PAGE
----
Manage and model business processes with the Process Timeline workflow engine

Process Director provides not only a traditional linear workflow engine but also a unique approach to define and monitor business processes. It uses patented technology to fuse project management methodologies with BPM in a Gantt-view based designer.

Sophisticated business processes can now be defined and automated through a project management-like interface. More than a new interface, it has been designed to address non-linear processes; those processes that cannot be easily represented in traditional workflow style flowcharts making it ideal for activity-based processes that may be able to run tasks in parallel. This makes it perfect for achieving efficiency gains by identifying where multiple steps can be run concurrently, rather than delaying one task simply because another task has not yet finished.

No complex flowcharts with Process Timeline

Simply list your tasks, and Process Timeline builds an easy-to-follow Gantt-style chart.

In a point-and-click interface, you can add/modify activities, identify new dependencies, or change anticipated activity durations and the workflow engine automatically updates the chart to reflect the effect of those changes.

As a result, every activity will execute as soon as it is eligible to do so. At any given moment every activity that can be running, is running.

The workflow engine offers complete control over running processes with the ability to:

  • Predict the completion time of any current or future activity
  • Cancel an activity or process
  • Reassign an activity to another user
  • Restart an activity


As each step starts, automated notifications can be sent to participants with tasks added to each users’ task list, allowing them a dashboard view of their active tasks.

Combined with traditional flowchart-based workflows, Process Timeline offers a more powerful, business-friendly solution for controlling key business processes.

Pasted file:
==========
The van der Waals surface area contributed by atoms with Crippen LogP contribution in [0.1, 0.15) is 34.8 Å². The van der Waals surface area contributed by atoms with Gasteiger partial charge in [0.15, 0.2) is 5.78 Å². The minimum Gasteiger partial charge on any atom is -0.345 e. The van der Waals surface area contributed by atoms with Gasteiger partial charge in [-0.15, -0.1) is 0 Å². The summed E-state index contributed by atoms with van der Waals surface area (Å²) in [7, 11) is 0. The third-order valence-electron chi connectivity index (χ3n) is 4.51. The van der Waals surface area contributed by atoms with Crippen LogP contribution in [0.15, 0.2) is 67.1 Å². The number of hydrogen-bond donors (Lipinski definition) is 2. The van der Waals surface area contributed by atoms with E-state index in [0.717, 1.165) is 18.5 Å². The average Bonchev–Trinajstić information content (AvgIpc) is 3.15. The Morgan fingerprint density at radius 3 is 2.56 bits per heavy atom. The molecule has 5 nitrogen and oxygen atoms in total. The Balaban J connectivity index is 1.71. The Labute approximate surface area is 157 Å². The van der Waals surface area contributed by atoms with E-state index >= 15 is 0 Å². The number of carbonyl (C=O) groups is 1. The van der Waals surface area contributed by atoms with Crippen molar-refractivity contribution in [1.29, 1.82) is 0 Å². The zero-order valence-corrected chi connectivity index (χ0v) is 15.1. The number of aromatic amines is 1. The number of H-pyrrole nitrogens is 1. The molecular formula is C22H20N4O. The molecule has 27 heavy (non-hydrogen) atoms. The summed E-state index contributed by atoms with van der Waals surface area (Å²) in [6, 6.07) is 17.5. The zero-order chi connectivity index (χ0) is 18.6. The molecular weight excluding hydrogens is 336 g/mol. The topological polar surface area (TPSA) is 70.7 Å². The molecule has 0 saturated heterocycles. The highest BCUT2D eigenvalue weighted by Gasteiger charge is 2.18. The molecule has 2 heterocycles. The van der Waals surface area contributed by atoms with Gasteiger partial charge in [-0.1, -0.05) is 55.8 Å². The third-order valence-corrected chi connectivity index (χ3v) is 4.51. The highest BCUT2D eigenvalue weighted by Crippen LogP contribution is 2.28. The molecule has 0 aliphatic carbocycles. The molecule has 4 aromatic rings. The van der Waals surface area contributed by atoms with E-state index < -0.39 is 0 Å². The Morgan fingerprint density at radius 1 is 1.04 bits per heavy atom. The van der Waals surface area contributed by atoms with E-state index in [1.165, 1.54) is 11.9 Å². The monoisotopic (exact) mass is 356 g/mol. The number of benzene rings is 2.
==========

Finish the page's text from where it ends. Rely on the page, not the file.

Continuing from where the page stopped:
What continues to set Process Director apart from its BPM and Case Management software competitors is the Process Timeline™ — an executable process model that presents a Gantt-chart oriented notation. The Process Timeline captures time as a formal process dimension in ways not possible with other models. For example, although both BPMN and CMMN support “timer” events for setting deadlines and triggers, what they cannot do is capture – in any formal way – either elapsed time nor anticipated impact on completion time resulting from unplanned events.

Nathaniel Palmer, Principle Analyst, BPM.com

No nasty surprises

The workflow engine provides alerts for a variety of due date and time-related conditions. For example, a manager can be notified when a task is nearly due, or overdue. However, it goes beyond simple due date notifications.

Only Process Timeline offers the earliest possible notification that some future activity or task is predicted to be late - perhaps days or weeks (and many steps) before it has reached that point in the workflow.

Constantly assessing each running process to determine if any future activity is likely to be delayed, Process Timeline can notify you or take direct action to escalate or re-route activities to account for the predicted delay. No other workflow engine can offer you this innovative, patented technology.

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Case studies

  • Rentokil Initial

    Rentokil Initial

    Process Director offers Rentokil Initial centralised control, standardised processes, financial transparency and compliance over their CapEx approval processes in Europe, Asia, Latin America and the USA.

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  • Millennium and Copthorne Hotels Plc

    Millennium and Copthorne Hotels Plc

    Process Director offers local procurement teams at Initial increased visibility of the direct and indirect cost saving opportunities available to them through central procurement.

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  • Initial


    Process Director offers local procurement teams at Initial increased visibility of the direct and indirect cost saving opportunities available to them through central procurement.

    Read more